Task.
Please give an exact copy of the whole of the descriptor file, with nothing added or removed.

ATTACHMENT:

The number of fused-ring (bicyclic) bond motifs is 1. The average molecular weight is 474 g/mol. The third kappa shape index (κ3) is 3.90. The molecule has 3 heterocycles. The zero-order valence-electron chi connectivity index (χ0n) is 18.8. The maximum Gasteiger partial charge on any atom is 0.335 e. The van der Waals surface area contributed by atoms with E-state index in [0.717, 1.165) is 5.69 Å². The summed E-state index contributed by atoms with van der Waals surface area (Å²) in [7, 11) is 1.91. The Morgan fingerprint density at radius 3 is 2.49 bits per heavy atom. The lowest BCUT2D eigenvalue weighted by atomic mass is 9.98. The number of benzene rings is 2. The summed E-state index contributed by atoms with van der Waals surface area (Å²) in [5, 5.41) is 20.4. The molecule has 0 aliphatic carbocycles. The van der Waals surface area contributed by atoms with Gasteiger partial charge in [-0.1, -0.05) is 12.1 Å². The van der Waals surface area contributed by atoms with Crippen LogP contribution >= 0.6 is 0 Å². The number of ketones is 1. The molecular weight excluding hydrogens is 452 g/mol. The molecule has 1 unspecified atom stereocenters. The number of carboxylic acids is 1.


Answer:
The number of fused-ring (bicyclic) bond motifs is 1. The average molecular weight is 474 g/mol. The third kappa shape index (κ3) is 3.90. The molecule has 3 heterocycles. The zero-order valence-electron chi connectivity index (χ0n) is 18.8. The maximum Gasteiger partial charge on any atom is 0.335 e. The van der Waals surface area contributed by atoms with E-state index in [0.717, 1.165) is 5.69 Å². The summed E-state index contributed by atoms with van der Waals surface area (Å²) in [7, 11) is 1.91. The Morgan fingerprint density at radius 3 is 2.49 bits per heavy atom. The lowest BCUT2D eigenvalue weighted by atomic mass is 9.98. The number of benzene rings is 2. The summed E-state index contributed by atoms with van der Waals surface area (Å²) in [5, 5.41) is 20.4. The molecule has 0 aliphatic carbocycles. The van der Waals surface area contributed by atoms with Gasteiger partial charge in [-0.1, -0.05) is 12.1 Å². The van der Waals surface area contributed by atoms with Crippen LogP contribution >= 0.6 is 0 Å². The number of ketones is 1. The molecular weight excluding hydrogens is 452 g/mol. The molecule has 1 unspecified atom stereocenters. The number of carboxylic acids is 1.